Rising temperatures, longer days, birds chirping, and beautiful blooming trees … I LOVE SPRING! The one drawback? Allergies! I don’t know about you, but I get really bad seasonal allergies — tight throat, itching eyes, runny nose, and all-around discomfort. Well, get this: Like us, our canine companions can also suffer from allergies. While our dogs can’t simply tell us they aren’t feeling good, there are some warning signs.
What Are Allergies?
Like humans, canines have an immune system that helps protect them from harmful bacteria and viruses. But, sometimes a completely harmless substance enters or comes into contact with the body that the immune system perceives as a threat. These foreign substances are called allergens and when we’re exposed to them, the body releases a compound called histamines. This over-reaction causes inflammation, swelling, and itching. To put it simply, it triggers an allergic reaction.
What Triggers Allergies In Dogs?
Canines can suffer from seasonal, environmental, and food allergies. In this article, we’ll be focusing on seasonal/environmental allergies. Seasonal allergies tend to surface around a certain time of year (most commonly Spring and Fall) vs. food allergies are year-round.
While a large number of substances can be allergens, some common things dogs are allergic to include:
- Dust mites
- Shed skin cells (which is similar to pet allergies in humans)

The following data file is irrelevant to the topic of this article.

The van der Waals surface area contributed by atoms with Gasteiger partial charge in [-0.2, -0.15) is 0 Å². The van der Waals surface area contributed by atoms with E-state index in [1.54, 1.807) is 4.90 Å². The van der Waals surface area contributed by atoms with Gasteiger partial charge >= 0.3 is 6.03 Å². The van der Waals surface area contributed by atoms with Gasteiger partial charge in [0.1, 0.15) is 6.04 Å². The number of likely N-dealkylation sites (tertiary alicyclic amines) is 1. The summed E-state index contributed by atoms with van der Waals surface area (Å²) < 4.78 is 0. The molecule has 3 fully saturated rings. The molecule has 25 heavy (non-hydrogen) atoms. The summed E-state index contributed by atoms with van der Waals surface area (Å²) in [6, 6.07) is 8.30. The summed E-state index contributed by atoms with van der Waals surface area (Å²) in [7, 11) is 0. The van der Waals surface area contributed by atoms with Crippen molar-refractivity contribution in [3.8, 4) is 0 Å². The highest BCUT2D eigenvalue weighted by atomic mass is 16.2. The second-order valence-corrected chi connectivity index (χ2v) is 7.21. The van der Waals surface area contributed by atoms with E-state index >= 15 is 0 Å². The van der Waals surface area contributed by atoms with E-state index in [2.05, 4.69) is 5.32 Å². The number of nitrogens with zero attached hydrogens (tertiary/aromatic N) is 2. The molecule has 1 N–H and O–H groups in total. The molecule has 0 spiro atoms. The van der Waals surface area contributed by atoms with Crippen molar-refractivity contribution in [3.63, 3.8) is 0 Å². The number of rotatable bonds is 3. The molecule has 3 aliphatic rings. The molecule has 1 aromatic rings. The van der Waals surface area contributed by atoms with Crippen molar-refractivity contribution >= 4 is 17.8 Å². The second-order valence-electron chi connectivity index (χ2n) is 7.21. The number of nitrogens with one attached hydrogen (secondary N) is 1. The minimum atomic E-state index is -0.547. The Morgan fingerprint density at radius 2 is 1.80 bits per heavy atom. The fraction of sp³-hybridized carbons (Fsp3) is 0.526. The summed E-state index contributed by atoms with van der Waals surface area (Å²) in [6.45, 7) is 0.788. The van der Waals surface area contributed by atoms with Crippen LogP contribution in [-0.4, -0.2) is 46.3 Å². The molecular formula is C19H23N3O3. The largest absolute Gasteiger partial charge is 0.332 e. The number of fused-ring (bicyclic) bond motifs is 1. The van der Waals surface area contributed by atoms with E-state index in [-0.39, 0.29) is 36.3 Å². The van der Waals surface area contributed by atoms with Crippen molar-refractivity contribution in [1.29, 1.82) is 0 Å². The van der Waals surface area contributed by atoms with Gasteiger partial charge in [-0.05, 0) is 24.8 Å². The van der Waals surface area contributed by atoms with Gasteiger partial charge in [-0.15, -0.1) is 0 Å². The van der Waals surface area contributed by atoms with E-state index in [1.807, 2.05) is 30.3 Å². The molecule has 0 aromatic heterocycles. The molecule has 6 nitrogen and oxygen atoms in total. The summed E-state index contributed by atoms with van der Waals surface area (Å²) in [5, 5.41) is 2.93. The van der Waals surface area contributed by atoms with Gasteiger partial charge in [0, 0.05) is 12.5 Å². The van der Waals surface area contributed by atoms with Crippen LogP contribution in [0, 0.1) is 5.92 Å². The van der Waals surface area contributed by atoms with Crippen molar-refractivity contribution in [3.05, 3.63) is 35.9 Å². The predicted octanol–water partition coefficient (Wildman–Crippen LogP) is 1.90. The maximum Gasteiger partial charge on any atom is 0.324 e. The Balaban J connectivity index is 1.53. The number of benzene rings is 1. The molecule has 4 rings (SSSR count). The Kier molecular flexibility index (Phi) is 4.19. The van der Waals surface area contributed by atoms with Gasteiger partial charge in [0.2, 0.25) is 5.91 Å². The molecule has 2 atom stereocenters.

- Flea saliva – Many dogs are highly allergic to flea bites
Warning Signs and Symptoms
When it comes to allergy symptoms, us humans typically experience respiratory symptoms. We may sneeze a lot and have a runny nose. Our eyes may feel itchy and our throat may feel tight and scratchy. Dogs, on the other hand, tend to experience skin issues.
You might see your dog:
- Intensely itching and scratching
- Red and inflamed paw pads, from excessive licking and chewing
- Brown saliva stains on paw pads due to excessive licking
- Hair loss, from all the scratching and rubbing
- Shaking head and ears: Ears can itch and/or become infected
- A yeasty smell: Be alert for any odors, open wounds, or skin breakdown from the excessive licking and chewing. These can be signs of infection and will need to be looked at by the vet.
- Runny nose and watery eyes can be present, but less frequently
The most commonly affected areas are your dogs:
- Base of the tail
- Around the eyes
A Big Concern With Canine Allergies
Since doggy allergies trigger skin issues, all of that scratching, biting, and licking can trigger a secondary bacterial or yeast infection. So, it’s important to take action ASAP.
How To Diagnose & Treat Allergies
Diagnosing allergies can be tricky. Similar to an allergy test for humans, your vet can do skin tests and blood tests to identify what your pup is allergic to.
Talk To Your Vet
Unfortunately, there’s no real cure for allergies. But, depending on the severity, your vet may want to treat with steroids or antihistamines. Your vet may also talk to you about “desensitization vaccinations”, which are similar to “allergy shots” in humans. The vaccine is formulated and then administered at home on a regular basis. Whether you want to go that route or not, it’s always a good idea to let your vet know what’s going on with your pup.
Consult With Your Vet Before Giving Over-The-Counter Allergy Medicine
Benadryl, Claritin, and Zyrtec are all common antihistamines that are usually considered safe for dogs suffering from allergy symptoms/reactions. The dosage is different for dogs than humans. So don’t simply follow the directions on the back of the box and call it a day. In general:
- Benadryl: 1 milligram (mg) for every pound of bodyweight.
- Claritin: According to Valley Vet Hospital, a safe dosage is 5 mg daily if less than 15 lbs; 10 mg daily (or 5 mg twice daily) if 15-39 lbs; 10 mg twice daily if over 40 lbs